For several years, I have enjoyed watching NHK’s technology demonstrations of their outlandish Super Hi-Vision format. With an 8K image (sixteen times the resolution of 1080P HD!) running at 120 frames per second, it’s like IMAX on steroids. And with 22.2 channels of surround sound, the theatrical experience is truly immersive.
But, like many people, I confess that I’ve been treating Super Hi-Vision like a science experiment – something cool and futuristic, but impractical and over-the-top (no pun intended). Imagine my surprise to see that last month Super Hi-Vision has spawned a bona fide ITU standard (Ultra-High Definition, ITU-R BT.2020). What’s more, at the IBC convention in Amsterdam last weekend, the NHK was showcasing a Super High-Vision camera that is actually a lot smaller than a washing machine! Some broadcasters and vendors were even speaking up in support of UHDTV as the “next big thing,” although not without lively debate from the doubters. I found myself wondering if maybe UHDTV might be on the brink of becoming more than just a science experiment.
I also wondered what UHDTV actually is, what variants it supports, and whether it is equivalent to Super Hi-Vision. This post provides a quick summary of UHDTV, what it is and what it isn’t. In a future post I’ll opine about who (if anybody) really needs UHDTV, but first it would help just to understand it.
UHDTV is a specification for a new motion image format derived from Super Hi-Vision, originally developed by NHK’s Science & Technology Research Lab. UHDTV specifies two image sizes: UHDTV1 has 4K resolution, while UHDTV2 has 8K resolution, that can run at a variety of frame rates. Super Hi-Vision is not exactly equivalent to UHDTV2, although it incorporates one variant of UHDTV2 as its image format. Here is a chart I put together to illustrate the areas of equivalence (marked in green) and variance between UHDTV and Super Hi-Vision:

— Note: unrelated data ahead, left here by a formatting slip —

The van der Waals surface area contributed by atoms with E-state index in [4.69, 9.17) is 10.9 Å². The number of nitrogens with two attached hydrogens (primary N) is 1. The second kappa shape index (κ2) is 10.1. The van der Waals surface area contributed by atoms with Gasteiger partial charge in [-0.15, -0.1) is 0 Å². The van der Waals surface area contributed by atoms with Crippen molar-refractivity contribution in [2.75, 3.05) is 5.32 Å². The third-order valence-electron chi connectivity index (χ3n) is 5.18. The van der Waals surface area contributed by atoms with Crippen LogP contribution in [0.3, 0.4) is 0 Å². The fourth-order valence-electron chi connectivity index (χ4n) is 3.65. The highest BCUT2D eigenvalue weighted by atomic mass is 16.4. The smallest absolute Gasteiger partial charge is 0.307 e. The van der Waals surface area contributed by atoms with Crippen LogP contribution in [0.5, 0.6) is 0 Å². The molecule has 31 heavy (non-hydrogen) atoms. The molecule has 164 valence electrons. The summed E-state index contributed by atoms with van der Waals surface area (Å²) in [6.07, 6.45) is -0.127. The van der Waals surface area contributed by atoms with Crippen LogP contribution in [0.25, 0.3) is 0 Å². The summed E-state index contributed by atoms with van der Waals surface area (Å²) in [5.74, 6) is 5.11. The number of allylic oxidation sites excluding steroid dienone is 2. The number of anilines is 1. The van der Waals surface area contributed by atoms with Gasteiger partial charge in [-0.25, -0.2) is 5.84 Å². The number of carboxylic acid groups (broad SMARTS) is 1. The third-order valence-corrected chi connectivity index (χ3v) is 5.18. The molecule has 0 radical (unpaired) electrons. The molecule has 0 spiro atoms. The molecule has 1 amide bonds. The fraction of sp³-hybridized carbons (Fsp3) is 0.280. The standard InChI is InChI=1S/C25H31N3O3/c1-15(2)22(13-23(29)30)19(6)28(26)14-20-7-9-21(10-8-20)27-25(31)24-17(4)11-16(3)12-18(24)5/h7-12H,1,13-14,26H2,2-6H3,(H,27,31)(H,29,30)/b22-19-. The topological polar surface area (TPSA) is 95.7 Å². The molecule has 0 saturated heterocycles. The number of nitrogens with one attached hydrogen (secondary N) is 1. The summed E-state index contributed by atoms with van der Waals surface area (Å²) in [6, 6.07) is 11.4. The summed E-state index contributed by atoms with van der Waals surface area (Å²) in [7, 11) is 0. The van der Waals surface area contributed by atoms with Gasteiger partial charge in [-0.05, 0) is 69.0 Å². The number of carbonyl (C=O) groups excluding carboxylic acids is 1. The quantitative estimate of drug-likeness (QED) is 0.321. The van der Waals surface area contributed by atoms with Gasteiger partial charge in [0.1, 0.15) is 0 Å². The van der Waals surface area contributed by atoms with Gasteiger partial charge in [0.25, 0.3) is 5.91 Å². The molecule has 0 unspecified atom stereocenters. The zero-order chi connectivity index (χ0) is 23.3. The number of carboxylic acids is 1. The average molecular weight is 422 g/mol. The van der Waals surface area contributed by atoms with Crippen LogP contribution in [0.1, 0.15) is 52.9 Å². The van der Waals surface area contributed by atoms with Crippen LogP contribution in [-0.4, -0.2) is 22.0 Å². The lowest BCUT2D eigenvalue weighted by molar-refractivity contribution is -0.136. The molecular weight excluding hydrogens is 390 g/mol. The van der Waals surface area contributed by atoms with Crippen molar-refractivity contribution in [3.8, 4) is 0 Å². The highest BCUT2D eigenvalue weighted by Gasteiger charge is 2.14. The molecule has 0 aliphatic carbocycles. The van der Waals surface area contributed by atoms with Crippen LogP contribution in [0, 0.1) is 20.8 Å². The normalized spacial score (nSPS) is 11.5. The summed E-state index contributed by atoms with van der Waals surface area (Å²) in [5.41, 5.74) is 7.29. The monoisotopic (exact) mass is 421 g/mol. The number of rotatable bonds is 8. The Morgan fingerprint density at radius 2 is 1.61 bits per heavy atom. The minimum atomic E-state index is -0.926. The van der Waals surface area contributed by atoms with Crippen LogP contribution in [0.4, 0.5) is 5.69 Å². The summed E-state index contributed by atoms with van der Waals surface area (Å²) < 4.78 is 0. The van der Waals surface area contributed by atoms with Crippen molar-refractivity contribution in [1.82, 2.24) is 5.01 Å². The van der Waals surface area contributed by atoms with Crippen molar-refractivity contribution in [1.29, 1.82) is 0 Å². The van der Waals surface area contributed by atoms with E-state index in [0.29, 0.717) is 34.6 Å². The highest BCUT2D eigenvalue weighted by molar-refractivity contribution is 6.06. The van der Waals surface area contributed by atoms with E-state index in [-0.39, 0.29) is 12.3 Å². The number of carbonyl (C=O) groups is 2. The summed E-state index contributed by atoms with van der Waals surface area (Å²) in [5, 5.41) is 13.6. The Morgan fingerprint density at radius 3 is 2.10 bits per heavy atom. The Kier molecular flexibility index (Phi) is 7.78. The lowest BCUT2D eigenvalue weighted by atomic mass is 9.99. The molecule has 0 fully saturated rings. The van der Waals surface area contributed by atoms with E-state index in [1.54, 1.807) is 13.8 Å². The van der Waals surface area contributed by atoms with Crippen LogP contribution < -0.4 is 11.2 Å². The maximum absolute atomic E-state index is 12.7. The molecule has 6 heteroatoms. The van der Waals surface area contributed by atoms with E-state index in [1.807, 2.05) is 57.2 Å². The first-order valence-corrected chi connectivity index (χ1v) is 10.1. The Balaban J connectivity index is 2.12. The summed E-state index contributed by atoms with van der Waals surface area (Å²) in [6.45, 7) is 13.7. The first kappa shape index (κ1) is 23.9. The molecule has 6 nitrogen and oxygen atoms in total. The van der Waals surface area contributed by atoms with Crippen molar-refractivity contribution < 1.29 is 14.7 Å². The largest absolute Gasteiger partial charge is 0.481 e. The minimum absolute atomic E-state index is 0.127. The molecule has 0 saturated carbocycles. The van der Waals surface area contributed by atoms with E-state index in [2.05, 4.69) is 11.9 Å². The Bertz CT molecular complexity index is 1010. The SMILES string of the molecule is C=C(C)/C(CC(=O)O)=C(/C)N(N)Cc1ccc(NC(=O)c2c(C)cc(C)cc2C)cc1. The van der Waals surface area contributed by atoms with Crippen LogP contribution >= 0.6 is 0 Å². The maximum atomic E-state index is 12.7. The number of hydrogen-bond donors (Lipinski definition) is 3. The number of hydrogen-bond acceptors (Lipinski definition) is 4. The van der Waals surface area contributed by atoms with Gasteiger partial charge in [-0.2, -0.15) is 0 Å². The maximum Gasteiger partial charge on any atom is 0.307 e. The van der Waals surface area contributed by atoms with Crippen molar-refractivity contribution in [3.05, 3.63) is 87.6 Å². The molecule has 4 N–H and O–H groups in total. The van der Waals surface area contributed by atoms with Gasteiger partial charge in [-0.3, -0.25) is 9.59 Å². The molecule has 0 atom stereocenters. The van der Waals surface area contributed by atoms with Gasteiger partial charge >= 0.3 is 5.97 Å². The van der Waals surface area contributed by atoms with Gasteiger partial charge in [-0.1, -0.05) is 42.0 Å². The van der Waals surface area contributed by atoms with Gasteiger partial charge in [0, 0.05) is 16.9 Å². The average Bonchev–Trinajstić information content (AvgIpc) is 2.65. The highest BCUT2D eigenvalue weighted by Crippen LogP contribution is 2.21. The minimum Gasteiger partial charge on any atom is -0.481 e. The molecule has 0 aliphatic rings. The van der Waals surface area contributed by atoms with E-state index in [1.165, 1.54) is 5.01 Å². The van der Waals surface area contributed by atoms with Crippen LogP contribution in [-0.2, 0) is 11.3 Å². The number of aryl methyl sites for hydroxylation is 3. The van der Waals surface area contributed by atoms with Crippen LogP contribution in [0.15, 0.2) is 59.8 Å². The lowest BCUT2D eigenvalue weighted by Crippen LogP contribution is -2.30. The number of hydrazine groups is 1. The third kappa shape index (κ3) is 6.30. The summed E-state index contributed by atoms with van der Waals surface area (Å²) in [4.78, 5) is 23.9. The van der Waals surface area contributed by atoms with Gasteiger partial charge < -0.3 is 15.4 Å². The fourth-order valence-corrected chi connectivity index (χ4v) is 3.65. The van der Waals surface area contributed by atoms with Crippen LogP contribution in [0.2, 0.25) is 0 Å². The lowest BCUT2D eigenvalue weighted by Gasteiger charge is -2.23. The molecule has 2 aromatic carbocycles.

Basically, Super Hi-Vision is equivalent to one of the variants of UHDTV (4320p running at 120 fps) plus 22.2 channels of audio. From my reading, ITU-R Rec. 2020 doesn’t specify anything about audio. Sadly, it appears that the ITU has decided that UHDTV should specify 18 permutations of image size and frame rate. That number increases when you consider color sampling and coding options. It seems to me the ITU should have taken this opportunity to simplify things, rather than repeating the unfortunate approach taken by the ATSC twenty years ago that resulted in fifteen HD variants.
To illustrate the spatial resolution of UHDTV, I have created a colorful graphic (see below) that accurately depicts the relative sizes of SD, HD and UHDTV images. By comparison, whereas an individual frame of 1080p HD content contains roughly 2.1 megapixels, a single frame of UHDTV1 contains roughly 8.3 megapixels, and UHDTV2 contains 33.2 megapixels. How’s that for spatial resolution?
I have always found it interesting that motion imagery can get away with much lower spatial resolution than still imagery. Although scientists have described two phenomena that explain the human perception of motion (the phi phenomenon and beta movement) recent studies indicate that human interpretation of motion video is more complex than had been previously thought. It turns out the brain is not a camera capturing a fixed number of frames per second. The brain has much more work to do to interpret motion video than a still image, and therefore doesn’t have the cycles to ascertain spatial resolution in each passing frame.
This explains why a Bluray disc looks great on my TV when 24 frames per second are flying by. But an individual 1080p frame, at only 2 megapixels, can look blocky. And at only 24 frames per second, fast motion looks jerky. Clearly UHDTV does not have either of these limitations, given its massive spatial resolution and a temporal resolution that ranges up to 120 frames per second.
Not surprisingly, all this resolution comes at a cost. In case you’re wondering, at 120 frames per second, a UHDTV2 sensor is spitting out roughly 4 billion pixels per second at data rates that can exceed 40 Gbit/s. That’s a lot of data! Imagine having to gang together fourteen 3 Gbps dual link SDI signals to carry one uncompressed stream of UHDTV2! This explains why HVEC encoding is seen as necessary to efficiently store UHDTV streams, even though UHDTV is compression agnostic.
So, that’s the quick story on UHDTV. Wikipedia has a good article on UHDTV that I recommend you read, especially if you’re interested in the history of the format. In a future post, I’ll opine on the more difficult questions: is UHDTV practical? And who really needs UHDTV? Stay tuned…